The audit also found $58 million in payments “to third parties without adequate documentation,” payments of $33.3 million to “unidentified accounts,” and $10.4 million to “suspicious third-parties.”

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“We had said that we would have four pillars, and the first two pillars were clear accounts and accountability,” said Alejandro Dominguez, the president of CONMEBOL who commissioned the audit last year. “Today we are accountable to the leaders and the whole world of football.”

Leoz, 88, is one of three ex-presidents of CONMEBOL accused on corruption charges by the United States Department of Justice. He is in Paraguay fighting extradition to the United States.

The South American body has been plagued by corruption, which was exposed two years ago during the FIFA scandal. Leoz’s two successors, Eugenio Figueredo and Juan Angel Napout, were both arrested on corruption charges.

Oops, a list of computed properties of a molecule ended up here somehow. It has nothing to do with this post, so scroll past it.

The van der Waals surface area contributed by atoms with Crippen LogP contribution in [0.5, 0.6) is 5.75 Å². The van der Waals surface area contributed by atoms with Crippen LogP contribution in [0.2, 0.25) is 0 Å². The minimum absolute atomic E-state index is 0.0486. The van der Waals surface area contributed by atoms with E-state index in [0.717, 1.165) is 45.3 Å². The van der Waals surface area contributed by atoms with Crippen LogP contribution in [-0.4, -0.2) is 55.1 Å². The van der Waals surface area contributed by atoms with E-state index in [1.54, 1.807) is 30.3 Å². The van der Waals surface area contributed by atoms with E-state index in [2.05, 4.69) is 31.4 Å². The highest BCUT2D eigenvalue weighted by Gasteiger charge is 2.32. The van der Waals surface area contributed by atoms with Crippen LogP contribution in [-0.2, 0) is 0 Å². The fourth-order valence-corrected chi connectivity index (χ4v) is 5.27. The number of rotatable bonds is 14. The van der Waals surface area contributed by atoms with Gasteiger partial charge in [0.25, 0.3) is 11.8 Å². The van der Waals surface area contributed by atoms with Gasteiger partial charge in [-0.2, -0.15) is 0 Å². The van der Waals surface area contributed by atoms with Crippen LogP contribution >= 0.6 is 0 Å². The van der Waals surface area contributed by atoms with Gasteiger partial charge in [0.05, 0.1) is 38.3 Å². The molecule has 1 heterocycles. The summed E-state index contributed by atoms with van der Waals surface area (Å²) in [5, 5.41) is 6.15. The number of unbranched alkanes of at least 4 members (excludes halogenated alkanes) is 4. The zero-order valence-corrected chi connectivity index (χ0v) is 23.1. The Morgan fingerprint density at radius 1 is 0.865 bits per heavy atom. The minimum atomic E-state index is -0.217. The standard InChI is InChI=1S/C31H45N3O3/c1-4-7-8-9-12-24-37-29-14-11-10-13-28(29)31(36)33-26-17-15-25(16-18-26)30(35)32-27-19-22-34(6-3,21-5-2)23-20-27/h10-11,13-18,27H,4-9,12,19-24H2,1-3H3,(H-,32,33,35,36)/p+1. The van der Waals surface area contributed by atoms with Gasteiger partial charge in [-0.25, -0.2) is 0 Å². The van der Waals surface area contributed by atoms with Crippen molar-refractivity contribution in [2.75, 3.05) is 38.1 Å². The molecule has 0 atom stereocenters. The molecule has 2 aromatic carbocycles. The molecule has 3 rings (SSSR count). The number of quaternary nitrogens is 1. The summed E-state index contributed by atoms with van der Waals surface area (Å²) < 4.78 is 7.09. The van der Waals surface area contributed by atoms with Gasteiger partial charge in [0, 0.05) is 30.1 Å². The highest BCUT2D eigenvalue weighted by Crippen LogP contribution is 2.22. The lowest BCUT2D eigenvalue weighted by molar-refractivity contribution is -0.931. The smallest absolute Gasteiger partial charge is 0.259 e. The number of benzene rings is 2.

“I’m here, I’m the manager” – Moyes will not quit Sunderland

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This has been one horrible stretch for David Moyes.

The Sunderland manager probably thought he’d been through the worst once he left Real Sociedad, where he went 12-15-15.

But he’s managed just seven wins and seven draws in 38 matches in charge of the Black Cats — an 18 percent win mark. He’s also been charged for threatening to slap a female journalist.

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And after Wednesday, Moyes has lost both of his derby matches against Middlesbrough.

Sunderland is 12 points back of safety with five matches left. The odds the Black Cats are headed for the Championship are somewhere north of 99 percent, and fans are calling for his job.

Well, he isn’t quitting. From the BBC:

“No, I’m here, I’m the manager, you take it on the chin. … I’m a football supporter, I know what it’s like. You don’t like seeing your team lose.

“There is nobody who wants to win more than me. I am used to winning, I’m not used to losing and I don’t want to get used to it either.”